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100% Jakedashian
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Discussion Starter #1
At the last autocross I noticed that my car felt a bit more wallowy and unpredictible in right-hand corners rather than left-hand corners. A look at the gopro footage corroborated that, yes, the car appeared to lean more when I was turning right. This, to me, makes sense given my (relatively) soft spring rates and the 135lbs of meat sitting on the left side of the car. Since my shocks are basic Koni Yellows with mazda springs on them could I effectively side-to-side 'corner weight' the car by shortening the driver side end link so that it applies a tilt bias to the passenger side to counteract the weight bias? Googling things like "Sway bar preload corner weighting" didn't really give me much to go on.
 

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You would not want to do that. In one direction, the sway bar would twist up and increase in torsional load normally, just with more preload. In the other direction, it would have to unload first, then load up, which would probably be more inconsistent than it is now.

Do you know that the corner weights are actually off? Have you pulled an end link bolt while the car is on the ground (or suspension loaded) to confirm that there isn't already some preload in the bar?

You can always use shims to corner weight the car properly. If the corner weights are off, trying to fix an inconsistent handling issue before properly corner weighting the car is just going to be a bandaid fix.
 

100% Jakedashian
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Discussion Starter #3
Is it possible to cornerweight a car without having adjustible coilovers? My corner weights are definitely off, when i replaced my (currently stock) end links I had to lift the passenger side of the car about 3 inches before I could get everything to line up.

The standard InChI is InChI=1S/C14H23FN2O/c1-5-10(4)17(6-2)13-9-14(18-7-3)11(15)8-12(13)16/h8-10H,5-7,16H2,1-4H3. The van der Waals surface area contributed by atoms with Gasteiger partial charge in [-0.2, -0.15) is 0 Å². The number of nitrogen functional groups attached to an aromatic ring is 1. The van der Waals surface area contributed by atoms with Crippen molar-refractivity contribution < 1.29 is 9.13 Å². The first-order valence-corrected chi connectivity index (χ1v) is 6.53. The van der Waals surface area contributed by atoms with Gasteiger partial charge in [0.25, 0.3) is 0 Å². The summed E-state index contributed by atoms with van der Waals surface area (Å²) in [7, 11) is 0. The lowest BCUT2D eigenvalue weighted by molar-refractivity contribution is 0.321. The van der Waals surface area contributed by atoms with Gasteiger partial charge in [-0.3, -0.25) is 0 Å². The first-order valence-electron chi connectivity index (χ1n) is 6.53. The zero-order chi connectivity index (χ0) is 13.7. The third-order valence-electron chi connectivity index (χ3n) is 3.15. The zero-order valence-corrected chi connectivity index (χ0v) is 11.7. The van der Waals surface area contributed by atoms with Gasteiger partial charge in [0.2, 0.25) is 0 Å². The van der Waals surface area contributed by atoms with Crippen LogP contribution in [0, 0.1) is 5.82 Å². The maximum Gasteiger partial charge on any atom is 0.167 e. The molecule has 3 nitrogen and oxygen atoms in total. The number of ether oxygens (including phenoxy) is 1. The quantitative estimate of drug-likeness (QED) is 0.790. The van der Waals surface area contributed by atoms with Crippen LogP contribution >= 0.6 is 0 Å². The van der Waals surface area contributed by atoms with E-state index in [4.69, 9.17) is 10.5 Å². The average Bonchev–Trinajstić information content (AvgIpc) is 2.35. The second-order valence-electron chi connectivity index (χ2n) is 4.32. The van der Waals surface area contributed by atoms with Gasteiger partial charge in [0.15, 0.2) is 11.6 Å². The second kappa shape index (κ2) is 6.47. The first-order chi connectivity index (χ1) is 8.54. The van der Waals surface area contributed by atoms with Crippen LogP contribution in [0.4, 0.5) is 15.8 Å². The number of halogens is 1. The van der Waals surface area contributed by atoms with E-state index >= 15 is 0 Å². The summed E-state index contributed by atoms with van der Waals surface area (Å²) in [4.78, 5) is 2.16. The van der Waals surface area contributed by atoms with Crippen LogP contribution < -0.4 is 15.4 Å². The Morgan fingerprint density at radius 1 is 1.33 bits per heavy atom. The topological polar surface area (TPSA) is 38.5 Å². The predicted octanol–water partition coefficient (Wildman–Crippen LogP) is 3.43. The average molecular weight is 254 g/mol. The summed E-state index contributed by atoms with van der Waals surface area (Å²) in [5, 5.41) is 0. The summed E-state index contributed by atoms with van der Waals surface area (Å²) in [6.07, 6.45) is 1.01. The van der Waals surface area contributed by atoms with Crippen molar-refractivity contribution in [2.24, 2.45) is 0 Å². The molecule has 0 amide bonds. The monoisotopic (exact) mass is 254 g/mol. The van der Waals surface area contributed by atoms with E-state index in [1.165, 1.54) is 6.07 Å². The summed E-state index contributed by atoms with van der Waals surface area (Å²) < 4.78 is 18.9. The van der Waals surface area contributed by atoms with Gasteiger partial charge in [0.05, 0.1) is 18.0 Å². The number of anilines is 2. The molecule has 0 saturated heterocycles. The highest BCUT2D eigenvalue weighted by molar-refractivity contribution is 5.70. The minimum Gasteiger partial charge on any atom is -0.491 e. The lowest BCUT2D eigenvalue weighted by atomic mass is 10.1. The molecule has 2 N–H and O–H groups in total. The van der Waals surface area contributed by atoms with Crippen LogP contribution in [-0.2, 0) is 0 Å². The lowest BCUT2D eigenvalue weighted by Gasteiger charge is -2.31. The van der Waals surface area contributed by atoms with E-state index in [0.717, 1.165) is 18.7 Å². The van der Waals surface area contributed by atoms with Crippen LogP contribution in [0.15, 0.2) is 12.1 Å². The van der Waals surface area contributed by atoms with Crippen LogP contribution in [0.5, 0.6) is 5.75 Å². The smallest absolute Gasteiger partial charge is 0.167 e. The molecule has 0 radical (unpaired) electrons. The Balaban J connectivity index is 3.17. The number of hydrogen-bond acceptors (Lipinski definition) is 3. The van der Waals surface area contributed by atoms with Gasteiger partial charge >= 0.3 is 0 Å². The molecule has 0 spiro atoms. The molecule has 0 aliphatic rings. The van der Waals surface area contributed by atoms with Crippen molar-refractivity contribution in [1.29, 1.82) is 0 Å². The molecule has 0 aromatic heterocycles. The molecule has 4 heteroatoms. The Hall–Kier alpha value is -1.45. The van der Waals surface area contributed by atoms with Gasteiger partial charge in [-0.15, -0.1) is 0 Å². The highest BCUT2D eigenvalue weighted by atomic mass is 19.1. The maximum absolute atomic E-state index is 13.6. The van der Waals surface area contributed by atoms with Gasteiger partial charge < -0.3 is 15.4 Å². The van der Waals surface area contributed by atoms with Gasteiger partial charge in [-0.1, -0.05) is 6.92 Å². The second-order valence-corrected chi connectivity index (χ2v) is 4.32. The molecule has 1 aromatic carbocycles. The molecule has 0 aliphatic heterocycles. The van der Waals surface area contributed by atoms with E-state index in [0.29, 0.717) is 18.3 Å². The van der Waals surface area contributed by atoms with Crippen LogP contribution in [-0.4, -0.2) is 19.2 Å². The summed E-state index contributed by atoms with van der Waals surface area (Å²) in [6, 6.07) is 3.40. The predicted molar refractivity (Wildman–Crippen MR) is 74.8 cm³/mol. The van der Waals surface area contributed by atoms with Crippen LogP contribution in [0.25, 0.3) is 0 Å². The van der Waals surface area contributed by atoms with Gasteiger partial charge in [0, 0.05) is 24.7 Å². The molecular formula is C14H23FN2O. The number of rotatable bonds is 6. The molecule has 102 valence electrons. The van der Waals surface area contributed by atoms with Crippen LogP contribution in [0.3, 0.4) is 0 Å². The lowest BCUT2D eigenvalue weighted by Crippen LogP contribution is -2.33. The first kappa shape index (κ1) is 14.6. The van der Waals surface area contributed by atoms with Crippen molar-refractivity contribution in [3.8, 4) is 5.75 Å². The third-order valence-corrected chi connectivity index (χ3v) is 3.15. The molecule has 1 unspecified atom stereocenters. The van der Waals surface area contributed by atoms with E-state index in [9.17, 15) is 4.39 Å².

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You could corner weight by shimming the coilover/spring. It will be very inconvenient. Corner weighting is a big ask for the average enthusiast and good luck getting a shop to play with shims instead of threaded seats. Also, if your preload/ride height is off, you'll be able to tell even when the car is stationary.

Preloading swaybars is a bad idea unless you're only turning one direction.

You're looking to change things, but do you know the root cause for sure? Is the alignment good?
 

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Is it possible to cornerweight a car without having adjustible coilovers? My corner weights are definitely off, when i replaced my (currently stock) end links I had to lift the passenger side of the car about 3 inches before I could get everything to line up.
This will vary quite a bit with which links are used, and to a lesser extent bar. The hardest links to install being the bushing types like stock or the RBs. This is because while the length may be okay, the angle of the bush is not right in the unloaded state.

I agree with the other posters so far, you do not want swaybar preload at all, nevermind to create some correction of any kind.

Your bar links are not inches off, and you can't really judge angles well from a video. Autocrosses tend to have primarily one type of turn over the other, so your tire temperatures will not match side to side hence grip each way won't necessarily match even with perfect cornerweights and neutralized bars.

You can get the car square without scales if you use the old British pivot method.

Do you have adjustable links now? If so with the car on the ground, wheels straight ahead you can get the bars neutral, by laying on the ground and adjusting the final link up front at that time, then install. Then install the rears (which were off to avoid harming setting the fronts).
 
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